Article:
Two coalition convoys hit in Iraq: security sources
Two convoys transporting logistical equipment for the US-led coalition were targeted with roadside bombs on Thursday, security sources said, with a shadowy pro-Iran group claiming responsibility for both attacks.
They mark the first time coalition convoys have been hit by improvised explosive devices since mid-October, when pro-Iran factions announced they would indefinitely stop targeting Western installations, including such convoys.
Early on Thursday, one convoy was hit in the southern province of Muthanna after it had crossed into Iraq from Kuwait, two security sources and one businessman with knowledge of the cargo told AFP.
The second was struck later on in the Latifiya region on the outskirts of Baghdad, another security source said.
Both caused material damage but no casualties.
In recent weeks, only one other attack on November 18 saw a volley of rockets slam into the US embassy and various parts of the Iraqi capital.
The truce had otherwise put an end to a year of rocket and roadside bomb attacks on foreign military and diplomatic sites in Iraq, with the US embassy in Baghdad's high-security Green Zone as a main target.
It was announced in mid-October, after the US threatened to close its diplomatic mission in Baghdad.
Read more: Iran-backed Iraqi militias agree 'conditional ceasefire' to halt US attacks
Leading figures in Iraq's pro-Iran blocs had confirmed the ceasefire in October, but none were willing to comment on whether Thursday's attacks represented its end.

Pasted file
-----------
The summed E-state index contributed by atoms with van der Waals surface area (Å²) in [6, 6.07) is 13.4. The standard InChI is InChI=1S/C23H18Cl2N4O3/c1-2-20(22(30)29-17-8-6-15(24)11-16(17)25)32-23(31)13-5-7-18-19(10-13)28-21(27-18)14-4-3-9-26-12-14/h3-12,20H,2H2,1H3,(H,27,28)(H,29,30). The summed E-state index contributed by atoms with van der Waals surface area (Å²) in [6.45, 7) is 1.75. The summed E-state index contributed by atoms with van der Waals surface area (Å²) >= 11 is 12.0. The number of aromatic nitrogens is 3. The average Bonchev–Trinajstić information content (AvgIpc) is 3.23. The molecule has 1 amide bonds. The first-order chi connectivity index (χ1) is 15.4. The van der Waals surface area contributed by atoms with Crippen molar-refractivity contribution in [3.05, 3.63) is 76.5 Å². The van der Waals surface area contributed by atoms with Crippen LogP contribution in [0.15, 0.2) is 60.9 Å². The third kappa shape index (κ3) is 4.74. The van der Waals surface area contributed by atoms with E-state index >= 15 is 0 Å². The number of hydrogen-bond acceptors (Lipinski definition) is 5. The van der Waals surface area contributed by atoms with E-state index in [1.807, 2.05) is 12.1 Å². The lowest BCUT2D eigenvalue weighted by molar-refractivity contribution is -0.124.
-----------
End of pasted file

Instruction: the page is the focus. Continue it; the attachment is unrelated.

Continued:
"Qasem al-Jabbarin," a group which has identified itself as part of the Iran-linked "Islamic Resistance" network in Iraq, claimed responsibility for both attacks.
"Our patience has run out, the truce is over, and the targeting of occupation forces will resume," it said in a statement, shared online Thursday on pro-Iran channels.
In recent months, around a half-dozen new groups claiming to be part of the "Islamic Resistance" have made statements against the US or claimed similar attacks.
They began cropping up following the killing of Iranian general Qasem Soleimani and top Iraqi commander Abu Mahdi al-Muhandis in a US drone strike outside the Baghdad airport in January.
Muhandis was the deputy head of the state-sponsored Hashed al-Shaabi network, which is dominated by pro-Iran armed factions.
Both US and Iraqi officials say that factions like Qasem al-Jabbarin are in fact smokescreens for hardline Iran-backed factions in Iraq looking to publicly distance themselves from the rocket attacks.
Follow us on Facebook, Twitter and Instagram to stay connected